Take the 2-minute tour ×
Stack Overflow is a question and answer site for professional and enthusiast programmers. It's 100% free, no registration required.

I am trying to get the program to recognize if an int is not entered .

I have seen everything from:

   if  (v % 1) 



but they aren't working for me .

import java.util.Scanner;

public class LinearSlopeFinder {
    public static void main(String[]args){
        double x1, y1, x2, y2, n1, equation, constant = 0 ;
        double slope, slope1, slopeAns;
        Scanner myScanner = new Scanner(System.in);

        System.out.print("    What is the first set of cordinants? example: x,y ... ");
        String coordinate1 = myScanner.nextLine();

        //below is what i am referring to 

        if (coordinate1 != int ){    // if it is a double or String 
            System.out.println("Sorry, you must use whole numbers.What is the first set of cordinants? example: x,y ... ");
            System.out.print("    What is the first set of cordinants? example: x,y ... ");
            String coordinate1 = myScanner.nextLine();
share|improve this question

6 Answers 6

up vote 6 down vote accepted

Checking that a value is a primitive like that won't work. Java will not be able to compare a value to a type in such a way.

One method is to take advantage of the static function Integer.parseInt(String s) to see if an appropriate int value has been entered. Notice that it throws a NumberFormatException. If you can take advantage of this fact, you can obtain whether or not an integer was provided from a function.

try {
   //Attempt the parse here
} catch (...) {
   //Not a proper integer

A second technique (since you're already taking advantage of the Scanner class) is to use the Scanner methods hasNextInt() and nextInt() to determine if:

  1. The Scanner has a new integer in the stream
  2. Get the actual integer value off of the stream

An example usage would be:

if (myScanner.hasNextInt()) {
   int totalAmount = myScanner.nextInt();
   // do stuff here
} else {
   //Int not provided

As you mentioned in your update, this is all fine and good when input from the Scanner is delimited by spaces. By default, Scanner delimits values within the stream by spaces. What happens when you've got a different delimiter (ex: "," or "//" etc) that separates two unique values logically on the stream?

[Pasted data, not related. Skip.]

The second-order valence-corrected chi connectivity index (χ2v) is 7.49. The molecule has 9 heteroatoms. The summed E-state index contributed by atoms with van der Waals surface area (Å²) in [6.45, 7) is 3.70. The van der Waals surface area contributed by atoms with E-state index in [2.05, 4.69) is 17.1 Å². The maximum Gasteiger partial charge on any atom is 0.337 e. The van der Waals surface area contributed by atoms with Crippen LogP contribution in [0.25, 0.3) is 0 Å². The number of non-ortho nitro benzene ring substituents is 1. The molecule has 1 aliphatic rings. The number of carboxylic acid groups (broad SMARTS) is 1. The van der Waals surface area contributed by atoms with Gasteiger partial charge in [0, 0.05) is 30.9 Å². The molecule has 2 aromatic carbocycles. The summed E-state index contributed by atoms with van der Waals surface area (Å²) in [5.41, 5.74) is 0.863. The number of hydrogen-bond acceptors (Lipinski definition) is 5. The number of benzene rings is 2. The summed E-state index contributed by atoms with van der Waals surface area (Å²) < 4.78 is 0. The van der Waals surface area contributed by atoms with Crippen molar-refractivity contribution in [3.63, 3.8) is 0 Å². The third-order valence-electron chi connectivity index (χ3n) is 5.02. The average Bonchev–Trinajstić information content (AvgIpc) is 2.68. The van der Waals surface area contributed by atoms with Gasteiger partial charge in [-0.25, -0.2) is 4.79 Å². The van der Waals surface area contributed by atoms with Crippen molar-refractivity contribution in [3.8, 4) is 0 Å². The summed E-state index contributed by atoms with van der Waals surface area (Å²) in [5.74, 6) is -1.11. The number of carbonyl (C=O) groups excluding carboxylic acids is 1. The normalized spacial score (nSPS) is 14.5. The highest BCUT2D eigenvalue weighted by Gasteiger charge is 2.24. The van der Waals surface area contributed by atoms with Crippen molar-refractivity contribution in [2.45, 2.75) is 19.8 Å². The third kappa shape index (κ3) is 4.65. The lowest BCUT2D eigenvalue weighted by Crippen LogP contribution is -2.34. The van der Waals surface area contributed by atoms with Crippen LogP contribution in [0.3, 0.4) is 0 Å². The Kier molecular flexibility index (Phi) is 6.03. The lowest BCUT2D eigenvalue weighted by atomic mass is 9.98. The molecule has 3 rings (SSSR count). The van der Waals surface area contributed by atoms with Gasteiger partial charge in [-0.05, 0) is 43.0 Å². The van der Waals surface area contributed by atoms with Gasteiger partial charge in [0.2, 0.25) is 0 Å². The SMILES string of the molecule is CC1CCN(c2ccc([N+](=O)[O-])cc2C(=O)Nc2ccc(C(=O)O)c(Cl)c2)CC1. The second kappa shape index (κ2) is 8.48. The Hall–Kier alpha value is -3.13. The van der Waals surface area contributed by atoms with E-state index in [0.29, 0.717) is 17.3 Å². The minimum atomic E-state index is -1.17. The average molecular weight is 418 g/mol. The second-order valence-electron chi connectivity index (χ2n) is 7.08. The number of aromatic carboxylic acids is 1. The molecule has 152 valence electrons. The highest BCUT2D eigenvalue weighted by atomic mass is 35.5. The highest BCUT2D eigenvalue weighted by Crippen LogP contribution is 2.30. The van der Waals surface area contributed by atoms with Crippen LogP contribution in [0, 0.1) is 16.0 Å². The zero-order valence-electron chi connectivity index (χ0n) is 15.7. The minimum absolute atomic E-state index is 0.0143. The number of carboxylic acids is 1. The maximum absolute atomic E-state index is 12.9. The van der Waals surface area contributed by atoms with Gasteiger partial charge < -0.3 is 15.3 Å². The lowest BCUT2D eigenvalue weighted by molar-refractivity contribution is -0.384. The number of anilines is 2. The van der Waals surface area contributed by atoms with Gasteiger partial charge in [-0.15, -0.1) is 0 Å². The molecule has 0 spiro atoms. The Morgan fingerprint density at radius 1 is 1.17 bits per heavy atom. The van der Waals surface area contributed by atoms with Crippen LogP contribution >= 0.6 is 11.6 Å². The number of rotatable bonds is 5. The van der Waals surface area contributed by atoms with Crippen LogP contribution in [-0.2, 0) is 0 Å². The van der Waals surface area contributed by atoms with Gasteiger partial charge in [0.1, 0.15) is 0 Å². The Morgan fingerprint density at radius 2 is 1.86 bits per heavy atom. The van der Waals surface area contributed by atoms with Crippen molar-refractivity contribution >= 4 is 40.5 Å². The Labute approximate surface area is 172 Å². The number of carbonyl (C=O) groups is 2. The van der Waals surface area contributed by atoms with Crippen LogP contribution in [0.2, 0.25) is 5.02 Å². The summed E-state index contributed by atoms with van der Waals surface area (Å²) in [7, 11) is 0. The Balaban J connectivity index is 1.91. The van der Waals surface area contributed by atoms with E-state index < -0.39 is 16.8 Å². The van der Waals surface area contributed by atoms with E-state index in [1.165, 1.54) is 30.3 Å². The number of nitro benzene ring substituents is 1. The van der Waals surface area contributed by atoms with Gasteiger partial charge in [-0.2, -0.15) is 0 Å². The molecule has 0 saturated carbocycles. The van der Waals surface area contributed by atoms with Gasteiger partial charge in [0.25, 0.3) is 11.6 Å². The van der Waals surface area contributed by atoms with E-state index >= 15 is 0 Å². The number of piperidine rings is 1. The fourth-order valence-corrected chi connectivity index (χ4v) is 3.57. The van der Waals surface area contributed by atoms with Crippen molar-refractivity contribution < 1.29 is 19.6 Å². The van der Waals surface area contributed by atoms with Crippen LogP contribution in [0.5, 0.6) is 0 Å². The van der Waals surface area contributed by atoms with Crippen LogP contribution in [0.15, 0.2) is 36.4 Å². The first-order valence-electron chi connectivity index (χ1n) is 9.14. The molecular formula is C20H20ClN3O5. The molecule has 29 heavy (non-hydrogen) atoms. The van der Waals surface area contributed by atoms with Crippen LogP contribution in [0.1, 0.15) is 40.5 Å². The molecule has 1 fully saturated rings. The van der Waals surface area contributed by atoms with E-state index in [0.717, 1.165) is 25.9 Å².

The solution to that is to modify the delimiter that the Scanner is using. There is a method called useDelimiter(String pattern) which allows you to specify how values will be separated logically within the stream. It's very useful for cases like what you're dealing within (or any cases where spaces do not delimit the values).

The usage will look something like this:

Scanner myScanner = ...; # Get this how you normally would
String delimiter = ...;  # Decide what the separator will be
myScanner.useDelimiter(delimiter); # Tell the Scanner to use this separator

There is a good example of this within the Scanner API (see the first link on Scanner I included for that example) that describes how this is used. I suggest checking that out, and it'll come together very nicely for you (I believe).

share|improve this answer
'Syntax error on token "int", invalid Expression' is what it tells me –  PythagorasPi Oct 22 '11 at 6:34
Good catch. My mistake (late and I'm not checking my work carefully). Obviously, when creating a variable, make sure to name it. I've corrected the error now. –  Doug Swain Oct 22 '11 at 6:35
wow , im dumb . forgot to mention .... The Answer will never be an int because the input is in the form of x,y including the "," so 2,3 –  PythagorasPi Oct 22 '11 at 6:50